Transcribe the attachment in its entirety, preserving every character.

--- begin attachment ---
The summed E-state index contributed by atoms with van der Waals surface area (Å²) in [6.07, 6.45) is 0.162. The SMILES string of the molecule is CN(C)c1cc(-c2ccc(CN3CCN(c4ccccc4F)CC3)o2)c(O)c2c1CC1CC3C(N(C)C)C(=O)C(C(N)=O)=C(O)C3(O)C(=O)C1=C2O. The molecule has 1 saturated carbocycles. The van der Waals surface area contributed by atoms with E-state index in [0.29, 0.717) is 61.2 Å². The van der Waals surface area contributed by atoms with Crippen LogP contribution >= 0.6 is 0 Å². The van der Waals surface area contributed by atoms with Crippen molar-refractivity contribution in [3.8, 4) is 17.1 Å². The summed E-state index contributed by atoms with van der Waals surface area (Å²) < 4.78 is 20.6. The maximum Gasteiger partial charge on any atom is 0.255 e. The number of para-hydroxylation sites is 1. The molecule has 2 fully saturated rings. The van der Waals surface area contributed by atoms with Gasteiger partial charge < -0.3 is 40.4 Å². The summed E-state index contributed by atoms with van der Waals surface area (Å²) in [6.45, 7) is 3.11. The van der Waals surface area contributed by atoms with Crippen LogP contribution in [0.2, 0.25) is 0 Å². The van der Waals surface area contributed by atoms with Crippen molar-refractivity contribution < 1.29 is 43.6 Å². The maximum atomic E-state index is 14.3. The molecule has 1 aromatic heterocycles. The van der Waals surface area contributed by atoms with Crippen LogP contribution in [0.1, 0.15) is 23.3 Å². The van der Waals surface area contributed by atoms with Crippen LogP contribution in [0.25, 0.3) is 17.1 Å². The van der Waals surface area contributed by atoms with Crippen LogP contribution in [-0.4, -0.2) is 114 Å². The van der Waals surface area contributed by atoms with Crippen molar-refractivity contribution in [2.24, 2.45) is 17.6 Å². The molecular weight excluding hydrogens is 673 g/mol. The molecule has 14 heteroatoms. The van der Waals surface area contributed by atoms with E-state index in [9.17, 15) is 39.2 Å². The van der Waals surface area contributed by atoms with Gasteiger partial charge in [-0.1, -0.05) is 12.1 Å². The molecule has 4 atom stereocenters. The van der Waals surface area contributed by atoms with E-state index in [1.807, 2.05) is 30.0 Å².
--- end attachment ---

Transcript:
The summed E-state index contributed by atoms with van der Waals surface area (Å²) in [6.07, 6.45) is 0.162. The SMILES string of the molecule is CN(C)c1cc(-c2ccc(CN3CCN(c4ccccc4F)CC3)o2)c(O)c2c1CC1CC3C(N(C)C)C(=O)C(C(N)=O)=C(O)C3(O)C(=O)C1=C2O. The molecule has 1 saturated carbocycles. The van der Waals surface area contributed by atoms with E-state index in [0.29, 0.717) is 61.2 Å². The van der Waals surface area contributed by atoms with Crippen LogP contribution >= 0.6 is 0 Å². The van der Waals surface area contributed by atoms with Crippen molar-refractivity contribution in [3.8, 4) is 17.1 Å². The summed E-state index contributed by atoms with van der Waals surface area (Å²) < 4.78 is 20.6. The maximum Gasteiger partial charge on any atom is 0.255 e. The number of para-hydroxylation sites is 1. The molecule has 2 fully saturated rings. The van der Waals surface area contributed by atoms with Gasteiger partial charge < -0.3 is 40.4 Å². The summed E-state index contributed by atoms with van der Waals surface area (Å²) in [6.45, 7) is 3.11. The van der Waals surface area contributed by atoms with Crippen LogP contribution in [0.2, 0.25) is 0 Å². The van der Waals surface area contributed by atoms with Crippen molar-refractivity contribution < 1.29 is 43.6 Å². The maximum atomic E-state index is 14.3. The molecule has 1 aromatic heterocycles. The van der Waals surface area contributed by atoms with Crippen LogP contribution in [0.1, 0.15) is 23.3 Å². The van der Waals surface area contributed by atoms with Crippen LogP contribution in [0.25, 0.3) is 17.1 Å². The van der Waals surface area contributed by atoms with Crippen LogP contribution in [-0.4, -0.2) is 114 Å². The van der Waals surface area contributed by atoms with Crippen molar-refractivity contribution in [2.24, 2.45) is 17.6 Å². The molecular weight excluding hydrogens is 673 g/mol. The molecule has 14 heteroatoms. The van der Waals surface area contributed by atoms with E-state index in [9.17, 15) is 39.2 Å². The van der Waals surface area contributed by atoms with Gasteiger partial charge in [-0.1, -0.05) is 12.1 Å². The molecule has 4 atom stereocenters. The van der Waals surface area contributed by atoms with E-state index in [1.807, 2.05) is 30.0 Å².